Ms Sampson stated that her mental health was affected by her study in a remote box room during the national lockdown.

Soon she was unable to afford food.

Ms Sampson stated that "one of the most shameful and embarrassing things I've ever done is go to the grocery and steal food," "stealing bread, pasta, and cheese, just so that I could eat."

Although her second hardship application was approved, she had to move in with her parents in Bradford.

She was able to return to London with the PS1,000 award after her in-person teaching resumed, but she is "resentful" of her financial problems.

Ms Sampson stated, "It's very difficult to pick yourself up from that because you feel like nobody wants you to help you."

RCSSD distributed PS80.913 in hardship funding for 2020-21. A spokesperson said that the RCSSD had done "swiftly", to help students affected by the pandemic, and that student wellbeing was its primary concern.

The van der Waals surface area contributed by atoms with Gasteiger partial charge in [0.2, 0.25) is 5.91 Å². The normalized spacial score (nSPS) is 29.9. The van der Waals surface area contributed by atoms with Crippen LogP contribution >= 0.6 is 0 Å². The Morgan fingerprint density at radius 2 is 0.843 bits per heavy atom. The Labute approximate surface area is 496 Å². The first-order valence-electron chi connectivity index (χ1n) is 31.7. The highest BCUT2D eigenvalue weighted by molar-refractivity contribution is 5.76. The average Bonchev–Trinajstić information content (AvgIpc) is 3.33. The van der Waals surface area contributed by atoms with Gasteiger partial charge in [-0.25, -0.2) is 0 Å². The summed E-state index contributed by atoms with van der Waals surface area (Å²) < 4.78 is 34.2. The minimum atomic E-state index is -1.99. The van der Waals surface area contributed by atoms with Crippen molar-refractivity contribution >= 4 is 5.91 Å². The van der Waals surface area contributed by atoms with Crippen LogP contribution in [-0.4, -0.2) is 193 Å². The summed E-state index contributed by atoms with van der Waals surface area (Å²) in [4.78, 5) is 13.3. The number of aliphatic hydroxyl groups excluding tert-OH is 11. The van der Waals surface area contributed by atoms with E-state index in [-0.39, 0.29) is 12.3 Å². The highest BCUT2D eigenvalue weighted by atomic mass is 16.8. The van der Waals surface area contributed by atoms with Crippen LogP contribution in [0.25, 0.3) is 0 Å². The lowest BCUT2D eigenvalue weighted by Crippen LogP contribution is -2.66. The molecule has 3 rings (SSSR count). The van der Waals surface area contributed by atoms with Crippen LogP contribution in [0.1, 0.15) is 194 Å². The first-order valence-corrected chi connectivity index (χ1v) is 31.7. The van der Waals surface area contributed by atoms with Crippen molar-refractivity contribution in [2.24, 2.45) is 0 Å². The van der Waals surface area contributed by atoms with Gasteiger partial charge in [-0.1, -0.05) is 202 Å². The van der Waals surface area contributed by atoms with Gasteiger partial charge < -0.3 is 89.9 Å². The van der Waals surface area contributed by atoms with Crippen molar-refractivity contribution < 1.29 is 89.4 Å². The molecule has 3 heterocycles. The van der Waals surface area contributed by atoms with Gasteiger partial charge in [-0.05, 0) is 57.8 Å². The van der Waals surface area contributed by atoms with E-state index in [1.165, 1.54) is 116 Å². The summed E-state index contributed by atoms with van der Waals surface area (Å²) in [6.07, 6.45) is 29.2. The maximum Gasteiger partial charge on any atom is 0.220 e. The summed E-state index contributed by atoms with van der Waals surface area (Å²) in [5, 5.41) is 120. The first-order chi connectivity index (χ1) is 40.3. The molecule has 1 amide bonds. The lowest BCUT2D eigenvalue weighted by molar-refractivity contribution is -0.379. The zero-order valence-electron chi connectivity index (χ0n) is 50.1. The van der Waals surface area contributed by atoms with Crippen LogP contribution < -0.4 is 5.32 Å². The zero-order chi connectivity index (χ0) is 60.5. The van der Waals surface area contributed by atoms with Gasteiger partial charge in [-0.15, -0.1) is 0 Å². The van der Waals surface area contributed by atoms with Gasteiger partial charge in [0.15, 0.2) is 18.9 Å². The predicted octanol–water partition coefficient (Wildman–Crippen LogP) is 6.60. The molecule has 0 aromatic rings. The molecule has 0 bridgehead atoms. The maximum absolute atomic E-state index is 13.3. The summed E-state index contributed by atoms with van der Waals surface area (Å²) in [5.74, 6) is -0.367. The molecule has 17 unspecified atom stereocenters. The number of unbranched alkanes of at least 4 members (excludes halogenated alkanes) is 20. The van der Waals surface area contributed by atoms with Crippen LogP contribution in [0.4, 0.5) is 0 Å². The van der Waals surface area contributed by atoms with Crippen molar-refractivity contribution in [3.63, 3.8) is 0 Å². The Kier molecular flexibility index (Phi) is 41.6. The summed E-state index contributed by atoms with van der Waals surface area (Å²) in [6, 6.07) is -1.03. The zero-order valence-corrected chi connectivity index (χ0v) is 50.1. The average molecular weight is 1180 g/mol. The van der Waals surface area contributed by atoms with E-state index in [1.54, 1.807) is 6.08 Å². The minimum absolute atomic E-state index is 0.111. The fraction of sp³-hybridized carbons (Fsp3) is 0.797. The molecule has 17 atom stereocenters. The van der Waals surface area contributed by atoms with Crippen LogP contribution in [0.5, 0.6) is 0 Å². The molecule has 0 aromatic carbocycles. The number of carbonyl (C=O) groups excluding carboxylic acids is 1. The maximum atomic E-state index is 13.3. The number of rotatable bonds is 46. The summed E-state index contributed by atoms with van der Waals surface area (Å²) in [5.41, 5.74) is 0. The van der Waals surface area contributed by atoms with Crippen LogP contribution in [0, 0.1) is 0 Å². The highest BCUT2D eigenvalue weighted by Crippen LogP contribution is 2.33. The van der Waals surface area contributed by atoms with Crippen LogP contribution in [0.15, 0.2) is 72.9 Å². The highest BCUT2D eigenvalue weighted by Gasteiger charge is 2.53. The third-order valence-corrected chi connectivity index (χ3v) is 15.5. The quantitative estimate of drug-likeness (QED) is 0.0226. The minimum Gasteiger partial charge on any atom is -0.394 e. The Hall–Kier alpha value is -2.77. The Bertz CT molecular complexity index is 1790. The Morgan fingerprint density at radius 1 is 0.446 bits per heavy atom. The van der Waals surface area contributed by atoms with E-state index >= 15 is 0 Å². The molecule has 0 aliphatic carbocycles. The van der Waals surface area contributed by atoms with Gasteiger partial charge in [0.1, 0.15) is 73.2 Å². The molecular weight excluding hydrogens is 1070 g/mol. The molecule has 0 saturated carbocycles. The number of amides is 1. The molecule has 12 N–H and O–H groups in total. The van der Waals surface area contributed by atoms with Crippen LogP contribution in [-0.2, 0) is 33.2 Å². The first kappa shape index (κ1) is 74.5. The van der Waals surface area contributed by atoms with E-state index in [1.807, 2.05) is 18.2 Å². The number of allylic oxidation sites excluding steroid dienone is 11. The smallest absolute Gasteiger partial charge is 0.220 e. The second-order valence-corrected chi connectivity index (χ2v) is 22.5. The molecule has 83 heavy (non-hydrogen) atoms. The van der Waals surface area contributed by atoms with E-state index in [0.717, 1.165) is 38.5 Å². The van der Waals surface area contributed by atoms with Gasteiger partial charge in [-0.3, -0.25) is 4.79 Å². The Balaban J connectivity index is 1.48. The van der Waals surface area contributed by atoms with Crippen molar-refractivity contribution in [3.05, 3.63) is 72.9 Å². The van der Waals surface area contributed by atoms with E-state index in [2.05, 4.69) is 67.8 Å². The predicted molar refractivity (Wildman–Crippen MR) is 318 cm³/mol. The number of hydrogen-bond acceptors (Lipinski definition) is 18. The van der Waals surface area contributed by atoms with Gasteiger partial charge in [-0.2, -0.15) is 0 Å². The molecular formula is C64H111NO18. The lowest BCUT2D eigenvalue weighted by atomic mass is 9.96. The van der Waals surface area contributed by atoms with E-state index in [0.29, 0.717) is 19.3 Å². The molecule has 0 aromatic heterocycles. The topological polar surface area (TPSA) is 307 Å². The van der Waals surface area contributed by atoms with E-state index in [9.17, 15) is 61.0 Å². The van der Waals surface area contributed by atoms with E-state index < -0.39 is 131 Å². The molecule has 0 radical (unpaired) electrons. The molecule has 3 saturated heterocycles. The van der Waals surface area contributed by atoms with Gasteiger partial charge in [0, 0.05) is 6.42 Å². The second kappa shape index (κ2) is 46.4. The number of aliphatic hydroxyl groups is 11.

She stated that funds were allocated "via a panel of people who carefully assess student's individual circumstances", but warned that the process can take "time... especially during periods of high demand". Students should consult its advice and finance teams.

BBC News previously reported that 25% of English universities saw an increase in the number of students seeking hardship. These new figures show how many students sought help.

Students may apply for hardship funding directly from their colleges or universities. They decide how much to give out.

Many people created emergency Covid hardship funds.

The Office for Students (OfS), also provided PS70m more in hardship funding for English institutions during 2020-21 academic years.